The BBC’s coverage of the Duke of Edinburgh’s death has become the most complained-about event in British TV history, after the broadcaster received a swathe of criticism for clearing its schedules on Friday and dedicating entire TV and radio channels to rolling tributes to the royal.
More than 100,000 people have registered their grievances over the BBC’s decision to halt coverage of key issues, including coronavirus, which means reporting around Prince Philip’s death has received more complaints than Jerry Springer: The Opera, which received 63,000 complaints in 2005, and Russell Brand’s prank call to actor Andrew Sachs, which drew 42,000 complaints in 2008.
Within hours of the duke passing away, a special online form was set up allowing viewers to easily lodge their dissatisfaction. The webpage was taken down on Sunday, though, when figures continued to grow – by which time normal programming had already resumed.
Following Philip’s death at Windsor Castle, aged 99, the BBC wiped its schedules across both BBC1 and BBC2 to run a series of special programmes about him. BBC Radio 4 and BBC Radio 5 Live also aired programmes about the Queen’s husband.
The move, which was mirrored by ITV, saw ratings bomb on Friday night. While ITV’s audience declined by 60 per cent on the night, in comparison to the previous week, BBC1’s dropped by 6 per cent week-on-week and BBC2 just over 66 per cent.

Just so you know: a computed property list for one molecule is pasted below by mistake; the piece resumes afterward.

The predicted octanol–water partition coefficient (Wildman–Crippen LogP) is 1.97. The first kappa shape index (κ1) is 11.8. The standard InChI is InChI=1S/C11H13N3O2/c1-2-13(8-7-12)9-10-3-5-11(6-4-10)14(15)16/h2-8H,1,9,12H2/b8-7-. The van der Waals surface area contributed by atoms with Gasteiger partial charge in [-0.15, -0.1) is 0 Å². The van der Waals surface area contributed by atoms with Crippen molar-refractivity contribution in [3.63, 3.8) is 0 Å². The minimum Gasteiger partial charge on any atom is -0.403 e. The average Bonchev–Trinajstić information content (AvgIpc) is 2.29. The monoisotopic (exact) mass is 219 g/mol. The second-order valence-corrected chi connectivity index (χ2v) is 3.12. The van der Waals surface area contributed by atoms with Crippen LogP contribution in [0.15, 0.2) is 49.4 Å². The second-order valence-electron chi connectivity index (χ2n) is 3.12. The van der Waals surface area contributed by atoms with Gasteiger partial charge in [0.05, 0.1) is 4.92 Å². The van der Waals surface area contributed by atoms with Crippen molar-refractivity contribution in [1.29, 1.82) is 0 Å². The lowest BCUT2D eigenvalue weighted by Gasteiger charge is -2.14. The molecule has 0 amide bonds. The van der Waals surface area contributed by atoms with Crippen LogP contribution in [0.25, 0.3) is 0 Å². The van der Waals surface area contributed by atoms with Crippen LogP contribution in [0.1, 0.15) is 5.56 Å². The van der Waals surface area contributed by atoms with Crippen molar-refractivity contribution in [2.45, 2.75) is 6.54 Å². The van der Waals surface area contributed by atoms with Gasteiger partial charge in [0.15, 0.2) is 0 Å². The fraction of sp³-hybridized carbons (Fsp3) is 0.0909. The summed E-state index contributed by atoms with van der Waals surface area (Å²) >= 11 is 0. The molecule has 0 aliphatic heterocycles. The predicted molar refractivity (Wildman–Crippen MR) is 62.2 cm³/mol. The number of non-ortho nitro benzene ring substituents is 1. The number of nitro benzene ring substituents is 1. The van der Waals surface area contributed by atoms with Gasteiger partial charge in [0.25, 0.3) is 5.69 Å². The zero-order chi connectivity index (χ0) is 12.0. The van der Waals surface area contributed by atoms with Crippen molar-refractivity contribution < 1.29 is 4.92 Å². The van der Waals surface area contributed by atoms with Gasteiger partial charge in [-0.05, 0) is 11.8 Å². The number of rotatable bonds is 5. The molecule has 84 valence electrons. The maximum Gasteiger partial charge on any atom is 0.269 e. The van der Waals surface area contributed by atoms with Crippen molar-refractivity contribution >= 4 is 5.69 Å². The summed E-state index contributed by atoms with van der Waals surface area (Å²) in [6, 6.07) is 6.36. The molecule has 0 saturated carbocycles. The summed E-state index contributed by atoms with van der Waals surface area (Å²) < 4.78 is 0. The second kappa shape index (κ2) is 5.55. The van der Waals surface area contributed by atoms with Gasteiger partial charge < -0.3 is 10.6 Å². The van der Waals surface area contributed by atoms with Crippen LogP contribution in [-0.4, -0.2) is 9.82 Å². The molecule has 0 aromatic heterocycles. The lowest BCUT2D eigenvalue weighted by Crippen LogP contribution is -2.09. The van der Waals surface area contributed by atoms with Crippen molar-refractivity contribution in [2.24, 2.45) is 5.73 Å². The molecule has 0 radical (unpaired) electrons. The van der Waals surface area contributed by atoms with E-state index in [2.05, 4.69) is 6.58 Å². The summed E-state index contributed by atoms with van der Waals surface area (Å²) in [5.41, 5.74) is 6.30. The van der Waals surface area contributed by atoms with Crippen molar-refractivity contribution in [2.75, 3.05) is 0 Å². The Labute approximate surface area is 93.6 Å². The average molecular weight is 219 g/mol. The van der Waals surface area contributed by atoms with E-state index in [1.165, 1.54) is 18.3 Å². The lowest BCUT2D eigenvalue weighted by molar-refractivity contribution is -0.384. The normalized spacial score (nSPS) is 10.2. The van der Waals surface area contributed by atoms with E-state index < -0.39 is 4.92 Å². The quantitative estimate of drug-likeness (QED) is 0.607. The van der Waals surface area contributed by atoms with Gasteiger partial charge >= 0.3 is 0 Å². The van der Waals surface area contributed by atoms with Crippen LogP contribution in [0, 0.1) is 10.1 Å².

As a result Channel 4’s Gogglebox became the most-watched programme on a single channel on Friday night, with 4.2 million viewers.
The BBC declined to comment on the figures and said it would release its fortnightly complaints bulletin on Thursday as planned.
Former BBC presenter Simon McCoy, who recently left the broadcaster to join the newly launched GB News, was among those airing their criticisms on social media.
“BBC1 and BBC2 showing the same thing. And presumably the News Channel too. Why? I know this is a huge event. But surely the public deserve a choice of programming,” he wrote on Twitter.
The complaints were not just about the extent of the BBC’s coverage either. Just under 400 people wrote to demand why Prince Andrew had featured in reports, despite his association with the late financier and prolific paedophile Jeffrey Epstein – and the accusations of sexual assault that still hang over the prince.
Meanwhile, some 233 people are said to have complained that BBC presenters were not wearing sufficiently respectful clothes, with viewers complaining that not all newsreaders were wearing black.
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